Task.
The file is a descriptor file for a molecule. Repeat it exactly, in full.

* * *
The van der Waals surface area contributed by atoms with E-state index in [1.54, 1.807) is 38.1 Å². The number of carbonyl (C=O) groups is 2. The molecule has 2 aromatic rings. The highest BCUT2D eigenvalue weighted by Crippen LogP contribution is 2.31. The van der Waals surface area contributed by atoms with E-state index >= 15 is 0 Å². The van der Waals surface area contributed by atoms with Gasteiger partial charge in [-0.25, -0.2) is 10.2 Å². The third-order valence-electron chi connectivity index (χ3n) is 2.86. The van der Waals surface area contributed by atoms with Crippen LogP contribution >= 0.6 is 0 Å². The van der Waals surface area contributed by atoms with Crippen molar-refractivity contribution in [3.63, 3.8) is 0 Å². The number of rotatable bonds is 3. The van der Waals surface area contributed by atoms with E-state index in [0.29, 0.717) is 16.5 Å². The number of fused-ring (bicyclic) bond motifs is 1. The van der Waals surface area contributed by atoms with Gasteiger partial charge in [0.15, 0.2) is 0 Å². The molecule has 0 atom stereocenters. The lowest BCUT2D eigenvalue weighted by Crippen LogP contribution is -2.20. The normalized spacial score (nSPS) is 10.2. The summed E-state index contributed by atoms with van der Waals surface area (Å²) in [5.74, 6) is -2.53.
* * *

The van der Waals surface area contributed by atoms with E-state index in [1.54, 1.807) is 38.1 Å². The number of carbonyl (C=O) groups is 2. The molecule has 2 aromatic rings. The highest BCUT2D eigenvalue weighted by Crippen LogP contribution is 2.31. The van der Waals surface area contributed by atoms with E-state index >= 15 is 0 Å². The van der Waals surface area contributed by atoms with Gasteiger partial charge in [-0.25, -0.2) is 10.2 Å². The third-order valence-electron chi connectivity index (χ3n) is 2.86. The van der Waals surface area contributed by atoms with Crippen LogP contribution >= 0.6 is 0 Å². The van der Waals surface area contributed by atoms with Crippen molar-refractivity contribution in [3.63, 3.8) is 0 Å². The number of rotatable bonds is 3. The van der Waals surface area contributed by atoms with E-state index in [0.29, 0.717) is 16.5 Å². The number of fused-ring (bicyclic) bond motifs is 1. The van der Waals surface area contributed by atoms with Gasteiger partial charge in [0.15, 0.2) is 0 Å². The molecule has 0 atom stereocenters. The lowest BCUT2D eigenvalue weighted by Crippen LogP contribution is -2.20. The normalized spacial score (nSPS) is 10.2. The summed E-state index contributed by atoms with van der Waals surface area (Å²) in [5.74, 6) is -2.53.